However, Alpinestars says the system should only be used with suits that have four centimeters of extra space around the circumference of the chest and two centimeters of extra space around the hips. Alpinestars representatives on hand for the intro said if a rider can zip up their leathers with a ping-pong ball in the chest area and move it about relatively freely, the suit is large enough.

The suit charges completely in four hours and provides 24 hours of use. A one-hour charge will provide six hours of use. The suit is active when the ends of the Velcro waistband are secured, so it is important to make sure that the waistband is not closed when the system is stored. Alpinestars says the medium size Tech-Air 10 system weighs 5.2 pounds.

As airbag technology advances, more and more suits are coming with larger and larger areas of accordion leather paneling, which allows room for the airbag to deploy. The Fusion one-piece suit I tested is constructed with RIDEKNIT stretch and perforated leather panels at the crotch, back of the leg, abdomen, chest, inner arms and elsewhere, and MATRYX textile panels on the thigh, abdomen, chest and aero hump. The accordion panels extend down to the bottom of the hips, allowing room for airbag deployment. The side benefit of all of this is the additional freedom of movement that comes with the extra flexibility of the suit itself. It’s getting to the point where the word “leathers” doesn’t adequately describe the sophistication of a modern track suit.

Riding On The Track

The Fusion suit doesn’t have a pocket for the removable Tech-Air 10 LED display panel, so I left it attached to the Velcro waistband. The suit’s battery charges the LED panel through a docking port in the waistband, so it is important to put that LED panel somewhere other than the docking port when the system is being stored.

Alpinestars reps on hand advised me to smooth out the bags against my body, to make sure that they were not folded on themselves. It took a moment to do that during the first fitting, and then I had no further issues all day.

In Race Mode (there is a street mode available as well, which can be selected via smartphone) the system automatically arms when it detects that the rider has been traveling faster than 37 mph for more than 10 seconds. When it detects that the rider has slowed, the system disarms itself.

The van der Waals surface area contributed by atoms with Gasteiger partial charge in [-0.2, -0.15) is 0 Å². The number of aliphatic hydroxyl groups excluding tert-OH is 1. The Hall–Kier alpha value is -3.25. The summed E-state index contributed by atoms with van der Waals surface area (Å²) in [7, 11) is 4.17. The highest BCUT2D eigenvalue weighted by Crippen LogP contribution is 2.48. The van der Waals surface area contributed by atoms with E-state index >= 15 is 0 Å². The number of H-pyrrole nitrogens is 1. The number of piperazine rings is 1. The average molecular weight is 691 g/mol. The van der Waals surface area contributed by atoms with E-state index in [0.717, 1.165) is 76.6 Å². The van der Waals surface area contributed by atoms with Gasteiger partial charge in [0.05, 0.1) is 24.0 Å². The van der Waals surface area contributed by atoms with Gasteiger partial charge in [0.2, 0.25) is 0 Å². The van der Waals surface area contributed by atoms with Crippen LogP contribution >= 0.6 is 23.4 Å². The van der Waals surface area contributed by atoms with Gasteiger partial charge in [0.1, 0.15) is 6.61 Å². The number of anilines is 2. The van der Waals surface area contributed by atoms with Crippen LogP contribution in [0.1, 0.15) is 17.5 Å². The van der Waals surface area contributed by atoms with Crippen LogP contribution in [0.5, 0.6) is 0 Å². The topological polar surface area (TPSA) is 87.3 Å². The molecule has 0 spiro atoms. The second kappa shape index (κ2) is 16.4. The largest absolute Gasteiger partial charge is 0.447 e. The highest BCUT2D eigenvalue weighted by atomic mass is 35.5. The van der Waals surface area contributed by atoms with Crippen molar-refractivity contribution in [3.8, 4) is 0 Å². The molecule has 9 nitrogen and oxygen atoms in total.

The rear view of an Alpinestars Fusion one-piece leather suit. Image courtesy Alpinestars.
The rear view of an Alpinestars Fusion one-piece leather suit. Image courtesy Alpinestars.

I didn’t notice the weight of the system once under way, and I didn’t feel restricted at all while riding. I was knee-down halfway through the first lap, and once I started really paying attention to my riding, I didn’t think about the suit at all. I always ride with chest protection on the track, and this actually felt less restrictive than my usual chest armor. On the other hand, the bladder in the chest region–obviously–blocks air flow, so on a hot day it will probably create a hot spot where traditional armor could be ventilated to allow air flow. Incidentally, Alpinestars incorporates a passive CE-certified back protector into the Tech-Air 10 system, so a separate back protector is not required. Passive chest or hip protection is optional, as long as there is room in the suit for the airbag to deploy, and the rider should retain the traditional passive protection in the elbows, shoulders and knees.

And as any technology matures, it becomes more affordable. The Tech-Air 10, with MotoGP-level protection, retails for $999.95. It costs more than passive armor, for sure. But take a look at a professional-level road race and watch the crashes. More often than not, the rider stomps away, their upper body looking like The Hulk because the airbag has gone off, angry rather than injured. As the protection and user friendliness of airbag systems goes up and the cost comes down, there is more and more to be said for upgrading something that better protects the rider and reduces the chance of an injury every time the rider goes out on a racetrack.